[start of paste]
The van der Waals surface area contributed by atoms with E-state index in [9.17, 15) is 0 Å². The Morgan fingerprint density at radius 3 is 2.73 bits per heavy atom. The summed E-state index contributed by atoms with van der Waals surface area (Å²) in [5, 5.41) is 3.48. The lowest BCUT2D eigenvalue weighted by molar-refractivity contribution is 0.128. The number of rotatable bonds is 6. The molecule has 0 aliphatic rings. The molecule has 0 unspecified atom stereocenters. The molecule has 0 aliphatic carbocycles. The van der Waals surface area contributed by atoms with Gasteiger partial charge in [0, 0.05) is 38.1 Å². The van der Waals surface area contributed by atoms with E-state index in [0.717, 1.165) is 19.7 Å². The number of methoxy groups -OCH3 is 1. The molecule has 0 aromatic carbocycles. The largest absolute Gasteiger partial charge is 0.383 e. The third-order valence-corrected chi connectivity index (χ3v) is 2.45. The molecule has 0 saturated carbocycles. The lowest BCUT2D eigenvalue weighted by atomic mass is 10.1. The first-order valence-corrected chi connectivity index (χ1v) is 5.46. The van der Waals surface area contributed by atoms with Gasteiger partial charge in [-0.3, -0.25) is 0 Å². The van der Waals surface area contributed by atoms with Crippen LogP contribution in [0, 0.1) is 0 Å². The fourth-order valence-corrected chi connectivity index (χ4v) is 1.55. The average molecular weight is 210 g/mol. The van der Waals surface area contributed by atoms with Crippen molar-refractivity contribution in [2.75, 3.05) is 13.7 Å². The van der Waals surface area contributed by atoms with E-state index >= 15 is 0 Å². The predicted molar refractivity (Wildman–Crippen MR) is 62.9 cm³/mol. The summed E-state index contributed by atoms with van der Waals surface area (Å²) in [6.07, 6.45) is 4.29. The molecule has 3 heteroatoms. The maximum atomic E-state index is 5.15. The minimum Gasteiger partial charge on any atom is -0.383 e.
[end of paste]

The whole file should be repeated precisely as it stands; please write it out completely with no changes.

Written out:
The van der Waals surface area contributed by atoms with E-state index in [9.17, 15) is 0 Å². The Morgan fingerprint density at radius 3 is 2.73 bits per heavy atom. The summed E-state index contributed by atoms with van der Waals surface area (Å²) in [5, 5.41) is 3.48. The lowest BCUT2D eigenvalue weighted by molar-refractivity contribution is 0.128. The number of rotatable bonds is 6. The molecule has 0 aliphatic rings. The molecule has 0 unspecified atom stereocenters. The molecule has 0 aliphatic carbocycles. The van der Waals surface area contributed by atoms with Gasteiger partial charge in [0, 0.05) is 38.1 Å². The van der Waals surface area contributed by atoms with E-state index in [0.717, 1.165) is 19.7 Å². The number of methoxy groups -OCH3 is 1. The molecule has 0 aromatic carbocycles. The largest absolute Gasteiger partial charge is 0.383 e. The third-order valence-corrected chi connectivity index (χ3v) is 2.45. The molecule has 0 saturated carbocycles. The lowest BCUT2D eigenvalue weighted by atomic mass is 10.1. The first-order valence-corrected chi connectivity index (χ1v) is 5.46. The van der Waals surface area contributed by atoms with Gasteiger partial charge in [-0.3, -0.25) is 0 Å². The van der Waals surface area contributed by atoms with Crippen LogP contribution in [0, 0.1) is 0 Å². The fourth-order valence-corrected chi connectivity index (χ4v) is 1.55. The average molecular weight is 210 g/mol. The van der Waals surface area contributed by atoms with Crippen molar-refractivity contribution in [2.75, 3.05) is 13.7 Å². The van der Waals surface area contributed by atoms with E-state index >= 15 is 0 Å². The predicted molar refractivity (Wildman–Crippen MR) is 62.9 cm³/mol. The summed E-state index contributed by atoms with van der Waals surface area (Å²) in [6.07, 6.45) is 4.29. The molecule has 3 heteroatoms. The maximum atomic E-state index is 5.15. The minimum Gasteiger partial charge on any atom is -0.383 e.